Once upon a time, a 30-year-old singer wore a very, very low-cut dress to a fancy event. That singer was Jennifer Lopez, that dress was the now infamous green Versace gown, and that fancy event was the 2000 Grammy Awards. The look didn’t become one of the most iconic in the past 100 years because it was a pretty dress; it attained that status because of its wearer* and the way it draped on her remarkable curves. Unfortunately, Mattel does not think much of J. Lo’s trademark figure. As a matter of fact, they left it out entirely.
The Jennifer Lopez Barbie doll was supposedly created in Lopez’s image, and upon first glance, this would appear to be true. That is, if your first glance was sans contact lenses and after rubbing petroleum jelly into your eyes. In all seriousness, the doll barely resembles Jennifer Lopez — a sad thing considering she has been a role model, particularly young Latina girls, for decades. (I, for one, thought she was the most amazing person ever after seeing her portray Selena Quintanilla-Pérez in Selena. In addition to her talent, part of why J. Lo was an awesome person to see in music videos, films and concerts was the fact that she was a Puerto Rican woman with a body type so different than most of what we grew up seeing on TV. It therefore sucks that Mattel felt Lopez’s body wasn’t adequate for doll standards so they (literally) molded her into somebody else.
While Mattel claims in their press release that this special-edition doll was “sculpted in her likeness,” I’m not so sure I see that. It’s hard to tell in the press photo above, but Lopez’s body looks super different than how they depicted it. Check out the outfits these product pictures’ looks were modeled after:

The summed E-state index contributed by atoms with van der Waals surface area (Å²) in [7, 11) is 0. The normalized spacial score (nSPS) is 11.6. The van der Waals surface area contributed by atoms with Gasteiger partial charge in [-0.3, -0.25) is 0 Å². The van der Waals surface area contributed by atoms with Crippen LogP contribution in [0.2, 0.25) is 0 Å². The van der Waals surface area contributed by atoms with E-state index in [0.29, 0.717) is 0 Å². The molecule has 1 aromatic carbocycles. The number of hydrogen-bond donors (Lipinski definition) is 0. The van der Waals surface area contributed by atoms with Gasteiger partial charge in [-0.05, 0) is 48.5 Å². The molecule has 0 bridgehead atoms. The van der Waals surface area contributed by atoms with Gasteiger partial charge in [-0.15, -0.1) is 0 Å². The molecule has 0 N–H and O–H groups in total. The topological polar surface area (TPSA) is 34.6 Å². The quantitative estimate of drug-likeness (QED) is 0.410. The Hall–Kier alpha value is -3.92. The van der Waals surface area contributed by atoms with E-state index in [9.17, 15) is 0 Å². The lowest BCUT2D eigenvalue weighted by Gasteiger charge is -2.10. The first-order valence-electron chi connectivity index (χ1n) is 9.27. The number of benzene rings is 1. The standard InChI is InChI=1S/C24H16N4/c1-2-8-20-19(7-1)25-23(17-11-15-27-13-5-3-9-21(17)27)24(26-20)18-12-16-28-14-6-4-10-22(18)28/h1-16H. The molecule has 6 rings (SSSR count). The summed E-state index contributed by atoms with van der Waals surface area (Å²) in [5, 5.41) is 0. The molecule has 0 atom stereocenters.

I am very curious to know what J. Lo herself thinks about the doll. Perhaps she doesn’t care either way (this picture of her looking mildly bored would support that), but maybe she does care. Maybe this bugs her just as much as it bugs me, and if so, would Mattel ever change the doll? (Answer: Doubtful, but one can only hope they would at least try a little harder next time.)
On a more positive note, it is always good to see more dolls of varying ethnicities, so I’m truly stoked on Mattel doing that. The more diversified their company’s stock is, the more relevant they’ll be to the hands of kids everywhere.
*Seriously: Geri Halliwell (AKA Ginger Spice, AKA my favorite Spice Girl) wore the dress a month before J. Lo, but next-to-nobody remembers that.